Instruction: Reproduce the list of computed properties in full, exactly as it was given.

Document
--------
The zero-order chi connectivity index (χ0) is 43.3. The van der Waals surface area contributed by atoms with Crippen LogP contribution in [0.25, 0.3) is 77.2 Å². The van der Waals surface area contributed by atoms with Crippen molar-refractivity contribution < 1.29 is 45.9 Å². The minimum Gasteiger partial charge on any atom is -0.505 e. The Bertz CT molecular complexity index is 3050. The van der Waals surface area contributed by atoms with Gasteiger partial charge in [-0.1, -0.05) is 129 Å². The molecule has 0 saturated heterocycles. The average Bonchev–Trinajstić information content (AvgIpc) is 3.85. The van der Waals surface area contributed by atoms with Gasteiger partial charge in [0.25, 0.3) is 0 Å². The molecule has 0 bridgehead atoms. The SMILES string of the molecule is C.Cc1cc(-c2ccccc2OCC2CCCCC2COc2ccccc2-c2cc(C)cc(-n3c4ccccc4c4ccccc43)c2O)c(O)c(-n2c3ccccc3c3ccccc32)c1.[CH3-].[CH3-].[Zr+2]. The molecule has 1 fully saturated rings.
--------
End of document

The zero-order chi connectivity index (χ0) is 43.3. The van der Waals surface area contributed by atoms with Crippen LogP contribution in [0.25, 0.3) is 77.2 Å². The van der Waals surface area contributed by atoms with Crippen molar-refractivity contribution < 1.29 is 45.9 Å². The minimum Gasteiger partial charge on any atom is -0.505 e. The Bertz CT molecular complexity index is 3050. The van der Waals surface area contributed by atoms with Gasteiger partial charge in [-0.1, -0.05) is 129 Å². The molecule has 0 saturated heterocycles. The average Bonchev–Trinajstić information content (AvgIpc) is 3.85. The van der Waals surface area contributed by atoms with Gasteiger partial charge in [0.25, 0.3) is 0 Å². The molecule has 0 bridgehead atoms. The SMILES string of the molecule is C.Cc1cc(-c2ccccc2OCC2CCCCC2COc2ccccc2-c2cc(C)cc(-n3c4ccccc4c4ccccc43)c2O)c(O)c(-n2c3ccccc3c3ccccc32)c1.[CH3-].[CH3-].[Zr+2]. The molecule has 1 fully saturated rings.